Arduino controlled wheelchair

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Re: Arduino controlled wheelchair

Postby gcebiker » 19 Apr 2020, 23:22

Hi,

I am not sure it if will help with the DX but I've attached the protocol for the Shark (RS485 38400 baud)
Shark Bus Communications version5.pdf
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Re: Arduino controlled wheelchair

Postby stevelawiw » 20 Apr 2020, 00:00

@gcebiker
I am now working on using the emulator to drive a Storm Arrow power chair with Brushless or 'GB' motors as Invacare calls them (Gearless Brushless)

Sorry I know nothing about your emulator, will you use the existing controller or perhaps RoboteQ? I've been trying to get RoboteQ and the GB Motors to play nicely, I was hoping there might be some common ground!
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Re: Arduino controlled wheelchair

Postby gcebiker » 20 Apr 2020, 00:32

stevelawiw wrote:@gcebiker
I am now working on using the emulator to drive a Storm Arrow power chair with Brushless or 'GB' motors as Invacare calls them (Gearless Brushless)

Sorry I know nothing about your emulator, will you use the existing controller or perhaps RoboteQ? I've been trying to get RoboteQ and the GB Motors to play nicely, I was hoping there might be some common ground!


The present emulator i have built up for the Shark Controller will turn on the GB motors on the Storm Arrow Chair but not do any thing else.
I have yet to hook it up to the Logic Analyzer to see the data stream.

If it turns out to be RS485 then i will mod the code i have for the Shark and use that to control the factory Power Module.

I have also tried swapping the Original Joystick for the Shark (as manual says it can use either) but same issue.
I have the programming SD card for the Original Joy and OEM Wizard for the Shark, just been to busy to get to tinkering...

Enter COVID19 , now lots more time as house bound again....
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Re: Arduino controlled wheelchair

Postby stevelawiw » 20 Apr 2020, 01:09

The present emulator i have built up for the Shark Controller will turn on the GB motors on the Storm Arrow Chair but not do any thing else.
I have yet to hook it up to the Logic Analyzer to see the data stream.


Oh ok,well good luck with your project, and stay safe!
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Re: Arduino controlled wheelchair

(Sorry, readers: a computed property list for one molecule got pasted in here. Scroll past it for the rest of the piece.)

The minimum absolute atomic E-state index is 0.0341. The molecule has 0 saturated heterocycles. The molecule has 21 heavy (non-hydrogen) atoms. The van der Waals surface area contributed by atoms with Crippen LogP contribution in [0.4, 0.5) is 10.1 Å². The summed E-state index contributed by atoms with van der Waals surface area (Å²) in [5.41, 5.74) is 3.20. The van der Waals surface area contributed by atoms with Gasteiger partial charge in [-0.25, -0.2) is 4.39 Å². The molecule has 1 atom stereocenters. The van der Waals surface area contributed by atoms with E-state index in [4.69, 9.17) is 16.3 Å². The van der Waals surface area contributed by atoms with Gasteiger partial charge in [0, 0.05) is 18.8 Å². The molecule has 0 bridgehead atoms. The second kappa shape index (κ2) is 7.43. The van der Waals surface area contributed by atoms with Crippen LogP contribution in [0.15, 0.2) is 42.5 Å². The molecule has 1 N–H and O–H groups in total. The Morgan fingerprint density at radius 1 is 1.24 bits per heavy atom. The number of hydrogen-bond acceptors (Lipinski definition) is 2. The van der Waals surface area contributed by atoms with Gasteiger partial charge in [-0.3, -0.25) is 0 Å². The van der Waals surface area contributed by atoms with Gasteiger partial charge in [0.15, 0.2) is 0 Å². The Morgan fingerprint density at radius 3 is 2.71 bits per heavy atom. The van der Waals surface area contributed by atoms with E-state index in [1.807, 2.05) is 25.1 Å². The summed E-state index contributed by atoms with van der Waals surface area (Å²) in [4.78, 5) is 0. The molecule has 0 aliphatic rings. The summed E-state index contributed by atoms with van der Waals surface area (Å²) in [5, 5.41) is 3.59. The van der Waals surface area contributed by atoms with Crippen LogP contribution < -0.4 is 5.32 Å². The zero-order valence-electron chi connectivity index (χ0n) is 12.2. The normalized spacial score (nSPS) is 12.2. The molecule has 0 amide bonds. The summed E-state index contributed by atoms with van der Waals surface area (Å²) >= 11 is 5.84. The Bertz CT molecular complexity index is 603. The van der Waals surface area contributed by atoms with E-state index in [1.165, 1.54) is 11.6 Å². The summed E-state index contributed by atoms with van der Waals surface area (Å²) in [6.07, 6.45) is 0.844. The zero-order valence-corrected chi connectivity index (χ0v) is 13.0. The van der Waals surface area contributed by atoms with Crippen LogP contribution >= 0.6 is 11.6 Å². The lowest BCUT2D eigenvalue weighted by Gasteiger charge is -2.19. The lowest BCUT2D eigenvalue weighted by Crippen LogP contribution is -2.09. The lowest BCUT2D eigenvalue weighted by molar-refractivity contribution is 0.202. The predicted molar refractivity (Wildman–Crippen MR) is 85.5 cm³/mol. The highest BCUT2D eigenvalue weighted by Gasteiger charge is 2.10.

Postby Ri5ux » 14 Jan 2021, 13:10

Hello everyone. Would just like to start by thanking everyone involved in the process of reverse engineering\hacking the shark bus on these mobility scooters. I ended up reading approximately 90% of this forum thread to attempt it myself and was successful at doing so and may have even learned a bit of information that is unknown here. Regardless, for future users attempting to interface with their scooters or re-purpose an older one, I have started organizing a sort of tutorial\walkthrough of the process on a blog I created a few days ago.

The Blog Post (Part 1): http://blog.arisux.com/2021/01/12/dynam ... r/#more-47
Summary Video (Showing the concept working): https://www.youtube.com/watch?v=8B36xSl ... nnel=Ri5ux
Update Video (Showing it interfaced with a tablet PC): https://www.youtube.com/watch?v=ECUhorI ... nnel=Ri5ux

I did also notice a post mentioning that you had to use a MAXIM branded DG419 IC, but found this to not necessarily be true. I am using the Vishay variant of the same part in mine with the initial pulse being the full battery voltage and have had no issues. I initially purchased this part before I had noticed that post, but figured I would try it anyways. After viewing the datasheet I hadn't seen any data showing it may be damaged due to the voltage or perhaps overlooked something you may have seen.

Regardless, just wanted to share my experiences with you and other hackers as well. Thanks again, it would have taken me significantly longer without the information I sourced here.

Image
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Re: Arduino controlled wheelchair

Postby Ri5ux » 14 Jan 2021, 13:23

Additionally my startup packet ended up being different. On the DK-PMA01 the startup packet I used is as follows:
Code: Select all
74 130 135 129 128 143 180 165 128 153 15

To clarify, I did not try the startup packet you guys used, so both may actually work. Looks like different joysticks have different startup packets.